Troposphere and Stratosphere Definitions


The troposphere is where weather changes and phenomena occur.
Meteorologists study the troposphere to understand rain patterns.


The stratosphere is the second layer of Earth's atmosphere above the troposphere.
The stratosphere is known for its calm conditions, ideal for aviation.


The troposphere extends up to the tropopause, its upper boundary.
The tropopause marks the transition from the troposphere to the stratosphere.


The stratosphere contains the ozone layer, which absorbs ultraviolet light.
The ozone layer in the stratosphere protects life on Earth from harmful UV rays.


The troposphere contains most of Earth's atmospheric water vapor.
The formation of clouds primarily occurs in the troposphere.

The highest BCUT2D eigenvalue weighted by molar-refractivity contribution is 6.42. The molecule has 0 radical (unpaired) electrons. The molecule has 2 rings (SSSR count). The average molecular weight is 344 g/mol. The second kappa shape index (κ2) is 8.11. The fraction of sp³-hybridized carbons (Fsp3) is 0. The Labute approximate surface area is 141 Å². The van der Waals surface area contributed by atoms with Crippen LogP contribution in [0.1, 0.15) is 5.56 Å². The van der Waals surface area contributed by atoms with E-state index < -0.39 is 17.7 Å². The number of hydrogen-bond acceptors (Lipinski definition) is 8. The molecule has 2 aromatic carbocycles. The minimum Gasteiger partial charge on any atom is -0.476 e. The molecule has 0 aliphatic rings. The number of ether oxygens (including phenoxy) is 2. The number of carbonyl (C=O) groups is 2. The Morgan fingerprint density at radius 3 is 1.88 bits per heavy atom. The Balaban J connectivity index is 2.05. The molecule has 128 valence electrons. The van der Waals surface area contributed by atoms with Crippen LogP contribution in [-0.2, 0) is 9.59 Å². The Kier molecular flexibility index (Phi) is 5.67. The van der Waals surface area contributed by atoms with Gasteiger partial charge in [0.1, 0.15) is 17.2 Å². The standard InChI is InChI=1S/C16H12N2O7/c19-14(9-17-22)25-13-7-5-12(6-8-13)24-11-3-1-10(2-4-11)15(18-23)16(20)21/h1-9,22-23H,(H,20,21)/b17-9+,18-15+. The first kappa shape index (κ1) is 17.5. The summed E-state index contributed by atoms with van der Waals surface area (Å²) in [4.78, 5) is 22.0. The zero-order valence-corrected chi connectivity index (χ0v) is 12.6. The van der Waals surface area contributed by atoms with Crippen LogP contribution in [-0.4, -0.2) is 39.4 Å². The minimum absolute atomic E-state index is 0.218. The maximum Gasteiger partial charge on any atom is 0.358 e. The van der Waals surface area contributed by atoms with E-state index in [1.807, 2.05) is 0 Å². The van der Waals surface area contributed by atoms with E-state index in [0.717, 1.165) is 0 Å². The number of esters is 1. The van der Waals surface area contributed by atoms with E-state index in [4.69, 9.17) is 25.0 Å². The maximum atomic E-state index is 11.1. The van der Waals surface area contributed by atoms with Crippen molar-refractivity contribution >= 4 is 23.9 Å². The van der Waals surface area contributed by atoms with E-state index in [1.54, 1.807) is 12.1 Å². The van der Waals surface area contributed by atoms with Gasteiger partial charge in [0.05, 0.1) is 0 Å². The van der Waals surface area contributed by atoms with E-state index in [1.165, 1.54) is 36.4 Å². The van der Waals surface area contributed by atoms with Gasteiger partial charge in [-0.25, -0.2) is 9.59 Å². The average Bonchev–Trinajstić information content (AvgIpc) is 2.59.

In the stratosphere, the temperature increases with altitude.
Unlike the troposphere, the stratosphere gets warmer the higher you go.


The troposphere is the lowest layer of Earth's atmosphere.
Weather balloons collect data from the troposphere to forecast weather.


The stratosphere is characterized by stable air conditions and a lack of weather.
The stratosphere's stability is due to its limited interaction with the Earth's surface.


The temperature in the troposphere decreases with altitude.
Climbing a mountain in the troposphere, the air gets colder.


The stratosphere extends from about 20 km to 50 km above the Earth's surface.
Weather balloons can ascend into the lower regions of the stratosphere.